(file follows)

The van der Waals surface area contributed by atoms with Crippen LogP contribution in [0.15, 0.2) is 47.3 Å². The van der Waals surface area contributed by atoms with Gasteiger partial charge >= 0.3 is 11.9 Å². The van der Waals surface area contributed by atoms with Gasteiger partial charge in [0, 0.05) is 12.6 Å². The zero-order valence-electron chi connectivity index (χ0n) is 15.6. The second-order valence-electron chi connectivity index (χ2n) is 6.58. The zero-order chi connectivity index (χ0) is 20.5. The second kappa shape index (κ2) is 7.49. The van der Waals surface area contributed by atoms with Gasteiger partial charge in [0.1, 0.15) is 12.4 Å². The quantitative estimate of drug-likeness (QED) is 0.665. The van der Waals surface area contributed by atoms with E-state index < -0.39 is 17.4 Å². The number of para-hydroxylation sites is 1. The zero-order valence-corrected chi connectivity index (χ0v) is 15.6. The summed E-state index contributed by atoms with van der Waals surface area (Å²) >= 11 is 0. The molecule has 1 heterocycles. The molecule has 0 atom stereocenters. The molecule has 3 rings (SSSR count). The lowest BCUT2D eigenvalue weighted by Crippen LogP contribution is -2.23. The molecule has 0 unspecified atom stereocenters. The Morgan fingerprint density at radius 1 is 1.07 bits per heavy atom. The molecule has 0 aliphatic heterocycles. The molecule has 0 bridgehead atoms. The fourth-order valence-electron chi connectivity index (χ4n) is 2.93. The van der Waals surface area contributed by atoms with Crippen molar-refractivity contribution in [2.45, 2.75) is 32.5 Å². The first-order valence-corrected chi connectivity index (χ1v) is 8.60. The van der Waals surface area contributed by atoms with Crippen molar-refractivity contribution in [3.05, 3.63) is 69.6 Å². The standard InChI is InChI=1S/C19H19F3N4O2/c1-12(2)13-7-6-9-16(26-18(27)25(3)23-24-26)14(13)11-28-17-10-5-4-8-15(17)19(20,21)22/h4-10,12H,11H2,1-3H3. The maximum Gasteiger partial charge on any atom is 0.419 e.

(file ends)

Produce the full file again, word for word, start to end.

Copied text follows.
The van der Waals surface area contributed by atoms with Crippen LogP contribution in [0.15, 0.2) is 47.3 Å². The van der Waals surface area contributed by atoms with Gasteiger partial charge >= 0.3 is 11.9 Å². The van der Waals surface area contributed by atoms with Gasteiger partial charge in [0, 0.05) is 12.6 Å². The zero-order valence-electron chi connectivity index (χ0n) is 15.6. The second-order valence-electron chi connectivity index (χ2n) is 6.58. The zero-order chi connectivity index (χ0) is 20.5. The second kappa shape index (κ2) is 7.49. The van der Waals surface area contributed by atoms with Gasteiger partial charge in [0.1, 0.15) is 12.4 Å². The quantitative estimate of drug-likeness (QED) is 0.665. The van der Waals surface area contributed by atoms with E-state index < -0.39 is 17.4 Å². The number of para-hydroxylation sites is 1. The zero-order valence-corrected chi connectivity index (χ0v) is 15.6. The summed E-state index contributed by atoms with van der Waals surface area (Å²) >= 11 is 0. The molecule has 1 heterocycles. The molecule has 0 atom stereocenters. The molecule has 3 rings (SSSR count). The lowest BCUT2D eigenvalue weighted by Crippen LogP contribution is -2.23. The molecule has 0 unspecified atom stereocenters. The Morgan fingerprint density at radius 1 is 1.07 bits per heavy atom. The molecule has 0 aliphatic heterocycles. The molecule has 0 bridgehead atoms. The fourth-order valence-electron chi connectivity index (χ4n) is 2.93. The van der Waals surface area contributed by atoms with Crippen molar-refractivity contribution in [2.45, 2.75) is 32.5 Å². The first-order valence-corrected chi connectivity index (χ1v) is 8.60. The van der Waals surface area contributed by atoms with Crippen molar-refractivity contribution in [3.05, 3.63) is 69.6 Å². The standard InChI is InChI=1S/C19H19F3N4O2/c1-12(2)13-7-6-9-16(26-18(27)25(3)23-24-26)14(13)11-28-17-10-5-4-8-15(17)19(20,21)22/h4-10,12H,11H2,1-3H3. The maximum Gasteiger partial charge on any atom is 0.419 e.